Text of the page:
Vogler, Sabine (2022): “Ready for the future?” – Status of national and cross-country horizon scanning systems for medicines in European countries. GMS German Medical Science, 20 (Doc05). DOI: 10.3205/000307.

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BACKGROUND: Horizon scanning aims to systematically identify upcoming health technologies and thus allows policy-makers to be better prepared for the entry of new medicines with possibly high price tags into the national health system. The aim of this study is to survey the existence of national and cross-national horizon scanning systems for medicines in European countries. ***METHODS: Experts working in public authorities (members of the Pharmaceutical Pricing and Reimbursement Information/PPRI network) in the WHO European region participated in surveys in 2014 and 2019 and informed about the status of horizon scanning in their country (response rate: 14 and 44 countries, respectively). Identified advanced horizon scanning systems as of 2019 were further investigated based on a literature review. ***RESULTS: In 2019, six countries (Iceland, Italy, the Netherlands, Norway, Sweden, United Kingdom) reported systematic use of horizon scanning for some new medicines, and four countries (Austria, Denmark, France, Ireland) had some horizon scanning activities ongoing. No systematic use of horizon scanning was reported from the remaining 34 countries. The findings of the survey undertaken five years earlier were similar, with even fewer systems in place. A recent development is the establishment of cross-country initiatives of governments that aim, among others, to jointly perform horizon scanning; the International Horizon Scanning Initiative (IHSI) initiated by the Beneluxa collaboration is the most advanced undertaking in this respect. Countries with systematic use tend to have horizon scanning fully integrated in a system for the management of new medicines, and they use horizon scanning outcomes to inform decisions as to whether or not a Health Technology Assessment will be conducted and price negotiations be started. Differences between existing horizon scanning systems mainly concern the timings of scanning and reporting, the sources for the inputs and the accessibility of the findings. ***CONCLUSION: There appears to be a discrepancy between the perceived importance of horizon scanning based on some eye-opening examples in the past and its actual implementation in European health systems. The latter is likely attributable to horizon scanning being resource-intensive. The establishment of new national and international horizon scanning systems offers the opportunity to investigate their impact on sustainable access to affordable medicines from the start.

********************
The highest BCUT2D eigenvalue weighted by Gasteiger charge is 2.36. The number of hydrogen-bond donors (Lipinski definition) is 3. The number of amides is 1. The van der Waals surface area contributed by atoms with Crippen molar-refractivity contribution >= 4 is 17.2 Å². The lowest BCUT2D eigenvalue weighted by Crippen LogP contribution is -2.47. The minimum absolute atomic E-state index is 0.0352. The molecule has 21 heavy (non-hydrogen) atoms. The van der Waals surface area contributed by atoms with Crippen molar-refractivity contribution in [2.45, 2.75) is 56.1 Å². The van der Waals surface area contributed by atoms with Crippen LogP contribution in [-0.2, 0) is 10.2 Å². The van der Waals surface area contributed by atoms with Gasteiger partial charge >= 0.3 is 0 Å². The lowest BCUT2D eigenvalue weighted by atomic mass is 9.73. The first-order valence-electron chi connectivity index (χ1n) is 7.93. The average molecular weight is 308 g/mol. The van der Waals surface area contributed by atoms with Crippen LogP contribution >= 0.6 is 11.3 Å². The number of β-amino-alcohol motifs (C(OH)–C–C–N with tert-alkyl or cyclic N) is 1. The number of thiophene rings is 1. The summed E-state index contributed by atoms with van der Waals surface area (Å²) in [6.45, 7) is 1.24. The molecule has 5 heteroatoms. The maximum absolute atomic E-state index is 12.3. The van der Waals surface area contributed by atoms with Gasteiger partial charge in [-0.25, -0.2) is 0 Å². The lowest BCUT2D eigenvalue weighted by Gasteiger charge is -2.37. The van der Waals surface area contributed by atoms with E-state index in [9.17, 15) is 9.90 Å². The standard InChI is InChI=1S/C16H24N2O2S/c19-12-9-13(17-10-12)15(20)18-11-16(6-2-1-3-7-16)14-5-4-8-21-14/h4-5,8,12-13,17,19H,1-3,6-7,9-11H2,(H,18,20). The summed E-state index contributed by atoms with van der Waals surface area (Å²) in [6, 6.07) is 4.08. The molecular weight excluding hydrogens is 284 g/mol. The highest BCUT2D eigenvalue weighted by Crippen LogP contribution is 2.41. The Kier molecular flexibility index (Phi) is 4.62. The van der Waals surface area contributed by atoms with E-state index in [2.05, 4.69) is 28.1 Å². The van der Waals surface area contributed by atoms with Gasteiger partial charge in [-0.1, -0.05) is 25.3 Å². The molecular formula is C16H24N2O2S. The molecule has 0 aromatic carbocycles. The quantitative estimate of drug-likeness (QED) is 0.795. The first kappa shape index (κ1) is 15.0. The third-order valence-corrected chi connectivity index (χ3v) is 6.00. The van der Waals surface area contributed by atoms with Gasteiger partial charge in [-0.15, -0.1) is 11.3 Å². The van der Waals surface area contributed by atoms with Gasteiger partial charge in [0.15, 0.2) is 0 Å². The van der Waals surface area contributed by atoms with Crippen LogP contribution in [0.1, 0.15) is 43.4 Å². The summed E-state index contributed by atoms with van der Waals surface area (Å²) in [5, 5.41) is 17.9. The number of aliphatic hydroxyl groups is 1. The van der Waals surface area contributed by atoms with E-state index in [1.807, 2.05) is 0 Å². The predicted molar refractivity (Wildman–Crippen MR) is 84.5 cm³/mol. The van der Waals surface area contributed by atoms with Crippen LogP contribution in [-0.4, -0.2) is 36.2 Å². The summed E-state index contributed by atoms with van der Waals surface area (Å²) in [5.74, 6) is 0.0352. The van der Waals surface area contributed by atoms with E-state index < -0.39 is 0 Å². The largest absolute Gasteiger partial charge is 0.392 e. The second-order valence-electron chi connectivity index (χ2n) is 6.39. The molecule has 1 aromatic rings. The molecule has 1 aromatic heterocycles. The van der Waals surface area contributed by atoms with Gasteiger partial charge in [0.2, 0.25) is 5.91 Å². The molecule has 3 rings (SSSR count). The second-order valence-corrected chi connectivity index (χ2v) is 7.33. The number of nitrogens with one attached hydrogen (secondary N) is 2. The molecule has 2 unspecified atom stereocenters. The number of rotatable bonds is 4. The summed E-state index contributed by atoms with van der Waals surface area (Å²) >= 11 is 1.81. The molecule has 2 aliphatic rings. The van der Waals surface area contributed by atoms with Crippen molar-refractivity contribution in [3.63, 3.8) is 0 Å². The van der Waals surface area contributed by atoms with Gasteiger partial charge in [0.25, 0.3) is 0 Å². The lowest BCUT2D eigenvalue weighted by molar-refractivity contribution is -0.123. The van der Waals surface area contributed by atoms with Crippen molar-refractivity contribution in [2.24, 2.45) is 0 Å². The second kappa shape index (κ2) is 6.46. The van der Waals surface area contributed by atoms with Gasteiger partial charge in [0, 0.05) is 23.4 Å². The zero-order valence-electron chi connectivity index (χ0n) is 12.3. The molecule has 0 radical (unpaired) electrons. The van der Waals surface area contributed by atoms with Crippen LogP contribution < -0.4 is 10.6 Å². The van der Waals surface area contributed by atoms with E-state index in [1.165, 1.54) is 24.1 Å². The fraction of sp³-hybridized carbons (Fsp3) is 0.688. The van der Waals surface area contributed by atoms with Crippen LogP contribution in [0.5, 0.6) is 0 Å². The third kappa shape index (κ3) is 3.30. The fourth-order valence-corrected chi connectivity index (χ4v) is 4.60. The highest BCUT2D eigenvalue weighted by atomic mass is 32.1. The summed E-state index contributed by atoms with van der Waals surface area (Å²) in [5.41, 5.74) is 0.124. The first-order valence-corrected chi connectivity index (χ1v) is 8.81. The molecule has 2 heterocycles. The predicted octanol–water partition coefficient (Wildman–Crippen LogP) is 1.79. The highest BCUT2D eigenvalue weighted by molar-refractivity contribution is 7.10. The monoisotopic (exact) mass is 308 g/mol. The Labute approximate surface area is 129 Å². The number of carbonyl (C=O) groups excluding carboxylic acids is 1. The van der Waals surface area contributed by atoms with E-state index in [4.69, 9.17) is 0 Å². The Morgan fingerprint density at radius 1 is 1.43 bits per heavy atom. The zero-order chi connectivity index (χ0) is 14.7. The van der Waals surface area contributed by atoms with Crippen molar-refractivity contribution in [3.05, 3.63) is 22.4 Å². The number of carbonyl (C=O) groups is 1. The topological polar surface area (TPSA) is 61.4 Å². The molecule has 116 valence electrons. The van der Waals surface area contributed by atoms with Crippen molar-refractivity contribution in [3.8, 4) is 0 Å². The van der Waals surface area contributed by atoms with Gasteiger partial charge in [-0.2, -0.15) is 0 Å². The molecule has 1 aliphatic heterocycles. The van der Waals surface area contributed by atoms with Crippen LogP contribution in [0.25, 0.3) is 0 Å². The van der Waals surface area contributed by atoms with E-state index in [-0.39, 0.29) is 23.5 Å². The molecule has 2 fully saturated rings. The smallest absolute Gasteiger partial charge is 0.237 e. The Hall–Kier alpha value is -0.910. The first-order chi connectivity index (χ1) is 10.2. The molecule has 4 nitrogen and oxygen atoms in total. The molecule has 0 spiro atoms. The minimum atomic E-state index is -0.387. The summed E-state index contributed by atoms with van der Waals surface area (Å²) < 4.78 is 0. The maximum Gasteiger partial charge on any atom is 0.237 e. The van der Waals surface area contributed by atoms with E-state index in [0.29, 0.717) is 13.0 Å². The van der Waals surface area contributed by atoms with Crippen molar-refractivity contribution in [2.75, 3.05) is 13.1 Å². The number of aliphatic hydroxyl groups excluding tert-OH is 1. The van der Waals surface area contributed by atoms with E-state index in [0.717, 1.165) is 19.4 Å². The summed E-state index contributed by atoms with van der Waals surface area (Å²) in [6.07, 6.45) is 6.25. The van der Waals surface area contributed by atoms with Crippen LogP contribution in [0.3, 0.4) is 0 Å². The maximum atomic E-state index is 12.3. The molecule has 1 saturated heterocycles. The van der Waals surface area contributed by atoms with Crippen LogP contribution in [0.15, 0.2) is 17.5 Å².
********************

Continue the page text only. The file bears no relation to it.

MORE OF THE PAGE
Item Type: Article
Uncontrolled Keywords: pharmaceutical preparation, health technology, horizon scanning, forecast, preparedness, affordability, access to medicines, Health Technology Assessment (HTA)
Subjects: OEBIG > Pharmaoekonomie
Date Deposited: 19 May 2022 05:40
Last Modified: 19 May 2022 05:40
URI: https://jasmin.goeg.at/id/eprint/2242